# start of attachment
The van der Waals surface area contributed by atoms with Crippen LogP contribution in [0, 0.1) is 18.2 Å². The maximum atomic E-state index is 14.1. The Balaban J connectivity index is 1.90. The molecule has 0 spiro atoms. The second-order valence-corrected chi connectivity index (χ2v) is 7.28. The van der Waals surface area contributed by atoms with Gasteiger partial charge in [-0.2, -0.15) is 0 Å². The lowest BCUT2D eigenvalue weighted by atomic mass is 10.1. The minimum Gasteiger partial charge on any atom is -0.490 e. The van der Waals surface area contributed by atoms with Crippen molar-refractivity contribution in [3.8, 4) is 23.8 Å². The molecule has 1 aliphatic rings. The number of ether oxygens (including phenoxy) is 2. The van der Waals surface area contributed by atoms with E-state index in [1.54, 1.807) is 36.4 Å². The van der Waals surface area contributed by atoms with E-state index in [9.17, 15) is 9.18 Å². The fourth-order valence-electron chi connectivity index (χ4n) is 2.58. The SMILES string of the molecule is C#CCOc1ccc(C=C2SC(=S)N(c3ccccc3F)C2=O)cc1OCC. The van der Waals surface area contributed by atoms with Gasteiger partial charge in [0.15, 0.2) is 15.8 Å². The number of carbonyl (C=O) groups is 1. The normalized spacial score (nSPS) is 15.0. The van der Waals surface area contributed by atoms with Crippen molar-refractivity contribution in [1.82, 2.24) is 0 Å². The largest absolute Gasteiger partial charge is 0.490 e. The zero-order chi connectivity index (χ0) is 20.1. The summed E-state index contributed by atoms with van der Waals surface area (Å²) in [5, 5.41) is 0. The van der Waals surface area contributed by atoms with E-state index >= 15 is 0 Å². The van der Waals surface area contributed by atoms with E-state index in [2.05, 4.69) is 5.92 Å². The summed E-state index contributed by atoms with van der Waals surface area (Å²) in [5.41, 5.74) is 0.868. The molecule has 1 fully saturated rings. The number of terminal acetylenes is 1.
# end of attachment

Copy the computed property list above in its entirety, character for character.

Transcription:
The van der Waals surface area contributed by atoms with Crippen LogP contribution in [0, 0.1) is 18.2 Å². The maximum atomic E-state index is 14.1. The Balaban J connectivity index is 1.90. The molecule has 0 spiro atoms. The second-order valence-corrected chi connectivity index (χ2v) is 7.28. The van der Waals surface area contributed by atoms with Gasteiger partial charge in [-0.2, -0.15) is 0 Å². The lowest BCUT2D eigenvalue weighted by atomic mass is 10.1. The minimum Gasteiger partial charge on any atom is -0.490 e. The van der Waals surface area contributed by atoms with Crippen molar-refractivity contribution in [3.8, 4) is 23.8 Å². The molecule has 1 aliphatic rings. The number of ether oxygens (including phenoxy) is 2. The van der Waals surface area contributed by atoms with E-state index in [1.54, 1.807) is 36.4 Å². The van der Waals surface area contributed by atoms with E-state index in [9.17, 15) is 9.18 Å². The fourth-order valence-electron chi connectivity index (χ4n) is 2.58. The SMILES string of the molecule is C#CCOc1ccc(C=C2SC(=S)N(c3ccccc3F)C2=O)cc1OCC. The van der Waals surface area contributed by atoms with Gasteiger partial charge in [0.15, 0.2) is 15.8 Å². The number of carbonyl (C=O) groups is 1. The normalized spacial score (nSPS) is 15.0. The van der Waals surface area contributed by atoms with Crippen molar-refractivity contribution in [1.82, 2.24) is 0 Å². The largest absolute Gasteiger partial charge is 0.490 e. The zero-order chi connectivity index (χ0) is 20.1. The summed E-state index contributed by atoms with van der Waals surface area (Å²) in [5, 5.41) is 0. The van der Waals surface area contributed by atoms with E-state index >= 15 is 0 Å². The van der Waals surface area contributed by atoms with E-state index in [2.05, 4.69) is 5.92 Å². The summed E-state index contributed by atoms with van der Waals surface area (Å²) in [5.41, 5.74) is 0.868. The molecule has 1 fully saturated rings. The number of terminal acetylenes is 1.